The first step in sensation is reception, which is the activation of sensory receptors by stimuli such as mechanical stimuli (being bent or squished, for example), chemicals, or temperature. The receptor can then respond to the stimuli. The region in space in which a given sensory receptor can respond to a stimulus, be it far away or in contact with the body, is that receptor’s receptive field. Think for a moment about the differences in receptive fields for the different senses. For the sense of touch, a stimulus must come into contact with body. For the sense of hearing, a stimulus can be a moderate distance away (some baleen whale sounds can propagate for many kilometers). For vision, a stimulus can be very far away; for example, the visual system perceives light from stars at enormous distances.


The most fundamental function of a sensory system is the translation of a sensory signal to an electrical signal in the nervous system. This takes place at the sensory receptor, and the change in electrical potential that is produced is called the receptor potential. How is sensory input, such as pressure on the skin, changed to a receptor potential? In this example, a type of receptor called a mechanoreceptor (as shown in

Figure 17.2) possesses specialized membranes that respond to pressure. Disturbance of these dendrites by compressing them or bending them opens gated ion channels in the plasma membrane of the sensory neuron, changing its electrical potential. Recall that in the nervous system, a positive change of a neuron’s electrical potential (also called the membrane potential), depolarizes the neuron. Receptor potentials are graded potentials: the magnitude of these graded (receptor) potentials varies with the strength of the stimulus. If the magnitude of depolarization is sufficient (that is, if membrane potential reaches a threshold), the neuron will fire an action potential. In most cases, the correct stimulus impinging on a sensory receptor will drive membrane potential in a positive direction, although for some receptors, such as those in the visual system, this is not always the case.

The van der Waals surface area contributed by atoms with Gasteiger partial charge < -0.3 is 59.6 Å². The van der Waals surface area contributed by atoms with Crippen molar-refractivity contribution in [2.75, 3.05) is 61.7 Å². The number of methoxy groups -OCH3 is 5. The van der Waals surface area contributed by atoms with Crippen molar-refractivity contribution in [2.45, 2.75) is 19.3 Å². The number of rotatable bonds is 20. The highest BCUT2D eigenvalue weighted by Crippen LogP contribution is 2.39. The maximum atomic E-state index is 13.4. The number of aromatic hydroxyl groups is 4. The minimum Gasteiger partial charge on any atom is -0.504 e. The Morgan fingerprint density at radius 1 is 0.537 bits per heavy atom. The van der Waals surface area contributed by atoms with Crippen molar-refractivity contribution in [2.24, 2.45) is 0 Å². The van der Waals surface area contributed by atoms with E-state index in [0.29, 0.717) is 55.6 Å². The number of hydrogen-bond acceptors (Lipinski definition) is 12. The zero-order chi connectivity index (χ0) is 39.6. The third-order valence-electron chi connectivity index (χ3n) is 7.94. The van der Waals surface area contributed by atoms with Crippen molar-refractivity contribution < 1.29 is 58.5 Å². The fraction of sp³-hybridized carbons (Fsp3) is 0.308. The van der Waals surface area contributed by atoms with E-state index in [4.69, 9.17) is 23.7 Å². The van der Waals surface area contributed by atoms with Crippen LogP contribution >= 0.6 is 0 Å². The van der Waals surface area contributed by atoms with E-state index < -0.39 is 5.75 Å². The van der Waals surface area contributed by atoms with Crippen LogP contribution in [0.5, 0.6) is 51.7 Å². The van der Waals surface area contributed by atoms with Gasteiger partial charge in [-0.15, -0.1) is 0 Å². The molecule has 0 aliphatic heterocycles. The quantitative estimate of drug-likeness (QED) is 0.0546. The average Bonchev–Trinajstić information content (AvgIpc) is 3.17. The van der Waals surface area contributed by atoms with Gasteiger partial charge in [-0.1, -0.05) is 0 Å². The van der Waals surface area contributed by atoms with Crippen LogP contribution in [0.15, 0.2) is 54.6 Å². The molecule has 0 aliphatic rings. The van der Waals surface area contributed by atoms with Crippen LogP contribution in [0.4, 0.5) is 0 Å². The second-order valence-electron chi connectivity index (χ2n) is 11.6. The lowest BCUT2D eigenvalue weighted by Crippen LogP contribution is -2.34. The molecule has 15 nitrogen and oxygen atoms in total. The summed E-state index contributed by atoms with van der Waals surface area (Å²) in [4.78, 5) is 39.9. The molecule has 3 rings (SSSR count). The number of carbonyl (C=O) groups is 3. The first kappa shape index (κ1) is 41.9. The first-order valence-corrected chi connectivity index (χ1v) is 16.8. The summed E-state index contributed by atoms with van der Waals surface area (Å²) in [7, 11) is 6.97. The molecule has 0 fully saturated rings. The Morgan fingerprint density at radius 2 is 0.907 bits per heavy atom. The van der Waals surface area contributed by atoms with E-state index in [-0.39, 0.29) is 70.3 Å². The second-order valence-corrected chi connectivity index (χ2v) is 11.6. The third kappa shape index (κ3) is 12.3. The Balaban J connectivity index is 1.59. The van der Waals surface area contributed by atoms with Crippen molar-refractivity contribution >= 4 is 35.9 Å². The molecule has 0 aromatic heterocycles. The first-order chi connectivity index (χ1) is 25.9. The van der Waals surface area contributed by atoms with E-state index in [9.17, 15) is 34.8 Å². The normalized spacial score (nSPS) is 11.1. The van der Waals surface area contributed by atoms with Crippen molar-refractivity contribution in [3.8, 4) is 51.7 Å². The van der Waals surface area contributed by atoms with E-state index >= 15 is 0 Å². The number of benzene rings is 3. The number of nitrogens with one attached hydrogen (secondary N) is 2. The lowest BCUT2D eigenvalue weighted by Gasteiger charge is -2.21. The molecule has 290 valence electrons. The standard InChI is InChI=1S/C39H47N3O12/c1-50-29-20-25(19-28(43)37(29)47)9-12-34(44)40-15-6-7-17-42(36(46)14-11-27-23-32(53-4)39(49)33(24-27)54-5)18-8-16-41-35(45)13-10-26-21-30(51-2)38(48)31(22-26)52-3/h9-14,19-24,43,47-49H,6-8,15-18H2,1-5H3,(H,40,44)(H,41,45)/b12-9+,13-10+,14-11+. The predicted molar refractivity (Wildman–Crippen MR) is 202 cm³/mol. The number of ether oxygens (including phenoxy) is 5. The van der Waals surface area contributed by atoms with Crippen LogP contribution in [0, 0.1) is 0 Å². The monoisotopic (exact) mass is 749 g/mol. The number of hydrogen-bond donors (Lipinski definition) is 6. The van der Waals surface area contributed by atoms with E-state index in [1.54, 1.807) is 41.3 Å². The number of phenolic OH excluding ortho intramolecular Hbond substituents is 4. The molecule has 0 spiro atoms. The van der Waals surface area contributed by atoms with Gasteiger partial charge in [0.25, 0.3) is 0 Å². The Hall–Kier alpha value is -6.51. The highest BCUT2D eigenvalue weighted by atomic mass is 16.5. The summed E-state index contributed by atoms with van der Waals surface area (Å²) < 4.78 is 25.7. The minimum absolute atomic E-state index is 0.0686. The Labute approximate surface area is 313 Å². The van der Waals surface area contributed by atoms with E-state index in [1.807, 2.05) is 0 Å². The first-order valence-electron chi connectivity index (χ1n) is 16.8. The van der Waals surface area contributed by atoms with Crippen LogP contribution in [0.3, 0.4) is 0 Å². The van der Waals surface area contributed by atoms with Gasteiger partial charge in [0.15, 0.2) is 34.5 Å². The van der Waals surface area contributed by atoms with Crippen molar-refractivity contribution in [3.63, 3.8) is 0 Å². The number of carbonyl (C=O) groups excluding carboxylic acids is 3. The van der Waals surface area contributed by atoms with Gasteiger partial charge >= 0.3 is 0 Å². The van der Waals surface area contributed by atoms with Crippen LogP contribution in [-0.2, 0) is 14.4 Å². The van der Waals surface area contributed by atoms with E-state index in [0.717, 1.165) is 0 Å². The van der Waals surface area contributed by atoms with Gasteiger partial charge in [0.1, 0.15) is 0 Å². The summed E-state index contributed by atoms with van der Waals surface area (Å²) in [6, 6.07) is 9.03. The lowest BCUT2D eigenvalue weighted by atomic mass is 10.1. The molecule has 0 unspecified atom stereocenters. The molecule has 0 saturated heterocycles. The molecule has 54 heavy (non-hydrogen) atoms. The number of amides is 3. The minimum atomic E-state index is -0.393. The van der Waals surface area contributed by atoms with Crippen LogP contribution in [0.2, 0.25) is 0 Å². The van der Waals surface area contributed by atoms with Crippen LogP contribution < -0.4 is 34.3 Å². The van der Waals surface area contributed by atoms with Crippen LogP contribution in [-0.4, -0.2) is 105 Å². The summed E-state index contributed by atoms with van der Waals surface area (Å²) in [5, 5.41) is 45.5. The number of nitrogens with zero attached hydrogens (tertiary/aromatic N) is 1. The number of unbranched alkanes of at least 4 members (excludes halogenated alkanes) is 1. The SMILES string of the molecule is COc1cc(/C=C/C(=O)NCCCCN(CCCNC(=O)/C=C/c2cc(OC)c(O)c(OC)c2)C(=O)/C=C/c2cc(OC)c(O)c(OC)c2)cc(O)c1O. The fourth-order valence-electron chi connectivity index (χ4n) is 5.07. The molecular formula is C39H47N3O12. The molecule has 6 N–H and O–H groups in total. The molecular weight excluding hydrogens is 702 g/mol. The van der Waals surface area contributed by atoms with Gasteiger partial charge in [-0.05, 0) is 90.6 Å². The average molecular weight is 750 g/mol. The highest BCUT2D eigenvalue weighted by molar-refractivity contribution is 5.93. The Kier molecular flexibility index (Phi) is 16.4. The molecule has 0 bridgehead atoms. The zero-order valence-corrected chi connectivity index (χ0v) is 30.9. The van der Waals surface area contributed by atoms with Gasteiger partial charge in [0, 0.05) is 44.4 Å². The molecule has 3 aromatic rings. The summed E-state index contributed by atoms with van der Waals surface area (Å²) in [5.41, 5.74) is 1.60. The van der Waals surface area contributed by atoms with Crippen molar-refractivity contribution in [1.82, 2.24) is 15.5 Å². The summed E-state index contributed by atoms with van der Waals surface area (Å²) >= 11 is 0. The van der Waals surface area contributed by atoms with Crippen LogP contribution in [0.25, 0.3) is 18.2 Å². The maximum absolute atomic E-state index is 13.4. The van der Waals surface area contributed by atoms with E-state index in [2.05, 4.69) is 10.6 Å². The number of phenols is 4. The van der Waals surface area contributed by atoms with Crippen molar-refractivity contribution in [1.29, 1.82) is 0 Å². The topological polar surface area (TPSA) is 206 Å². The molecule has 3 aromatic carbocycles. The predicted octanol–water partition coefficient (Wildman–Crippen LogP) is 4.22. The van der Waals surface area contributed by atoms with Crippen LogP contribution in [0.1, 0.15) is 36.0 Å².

Description: wps1408.tmp

Figure 17.2.  (a) Mechanosensitive ion channels are gated ion channels that respond to mechanical deformation of the plasma membrane. A mechanosensitive channel is connected to the plasma membrane and the cytoskeleton by hair-like tethers. When pressure causes the extracellular matrix to move, the channel opens, allowing ions to enter or exit the cell. (b) Stereocilia in the human ear are connected to mechanosensitive ion channels. When a sound causes the stereocilia to move, mechanosensitive ion channels transduce the signal to the cochlear nerve.

Sensory receptors for different senses are very different from each other, and they are specialized according to the type of stimulus they sense: they have receptor specificity. For example, touch receptors, light receptors, and sound receptors are each activated by different stimuli. Touch receptors are not sensitive to light or sound; they are sensitive only to touch or pressure. However, stimuli may be combined at higher levels in the brain, as happens with olfaction, contributing to our sense of taste.

Related Posts

© 2024 Biotechnology - Theme by WPEnjoy · Powered by WordPress